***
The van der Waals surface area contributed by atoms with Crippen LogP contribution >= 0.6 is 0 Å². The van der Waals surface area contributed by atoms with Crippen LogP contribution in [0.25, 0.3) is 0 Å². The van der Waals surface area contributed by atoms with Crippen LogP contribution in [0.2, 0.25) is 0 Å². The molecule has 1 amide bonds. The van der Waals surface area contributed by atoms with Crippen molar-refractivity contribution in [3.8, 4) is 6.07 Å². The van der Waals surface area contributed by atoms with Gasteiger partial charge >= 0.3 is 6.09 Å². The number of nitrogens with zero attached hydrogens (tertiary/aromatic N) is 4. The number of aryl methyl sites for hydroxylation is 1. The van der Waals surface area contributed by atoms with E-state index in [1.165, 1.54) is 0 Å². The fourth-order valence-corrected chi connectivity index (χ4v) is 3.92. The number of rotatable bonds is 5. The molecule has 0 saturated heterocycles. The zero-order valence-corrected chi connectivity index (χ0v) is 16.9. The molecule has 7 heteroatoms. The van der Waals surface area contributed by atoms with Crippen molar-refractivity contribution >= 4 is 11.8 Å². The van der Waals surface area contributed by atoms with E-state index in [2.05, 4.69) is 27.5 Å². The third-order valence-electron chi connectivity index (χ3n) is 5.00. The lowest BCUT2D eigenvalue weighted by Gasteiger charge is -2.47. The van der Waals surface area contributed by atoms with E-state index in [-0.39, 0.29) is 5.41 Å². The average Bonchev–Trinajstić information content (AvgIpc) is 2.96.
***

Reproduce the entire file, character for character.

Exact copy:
The van der Waals surface area contributed by atoms with Crippen LogP contribution >= 0.6 is 0 Å². The van der Waals surface area contributed by atoms with Crippen LogP contribution in [0.25, 0.3) is 0 Å². The van der Waals surface area contributed by atoms with Crippen LogP contribution in [0.2, 0.25) is 0 Å². The molecule has 1 amide bonds. The van der Waals surface area contributed by atoms with Crippen molar-refractivity contribution in [3.8, 4) is 6.07 Å². The van der Waals surface area contributed by atoms with Gasteiger partial charge >= 0.3 is 6.09 Å². The number of nitrogens with zero attached hydrogens (tertiary/aromatic N) is 4. The number of aryl methyl sites for hydroxylation is 1. The van der Waals surface area contributed by atoms with E-state index in [1.165, 1.54) is 0 Å². The fourth-order valence-corrected chi connectivity index (χ4v) is 3.92. The number of rotatable bonds is 5. The molecule has 0 saturated heterocycles. The zero-order valence-corrected chi connectivity index (χ0v) is 16.9. The molecule has 7 heteroatoms. The van der Waals surface area contributed by atoms with Crippen molar-refractivity contribution >= 4 is 11.8 Å². The van der Waals surface area contributed by atoms with E-state index in [2.05, 4.69) is 27.5 Å². The third-order valence-electron chi connectivity index (χ3n) is 5.00. The lowest BCUT2D eigenvalue weighted by Gasteiger charge is -2.47. The van der Waals surface area contributed by atoms with E-state index in [-0.39, 0.29) is 5.41 Å². The average Bonchev–Trinajstić information content (AvgIpc) is 2.96.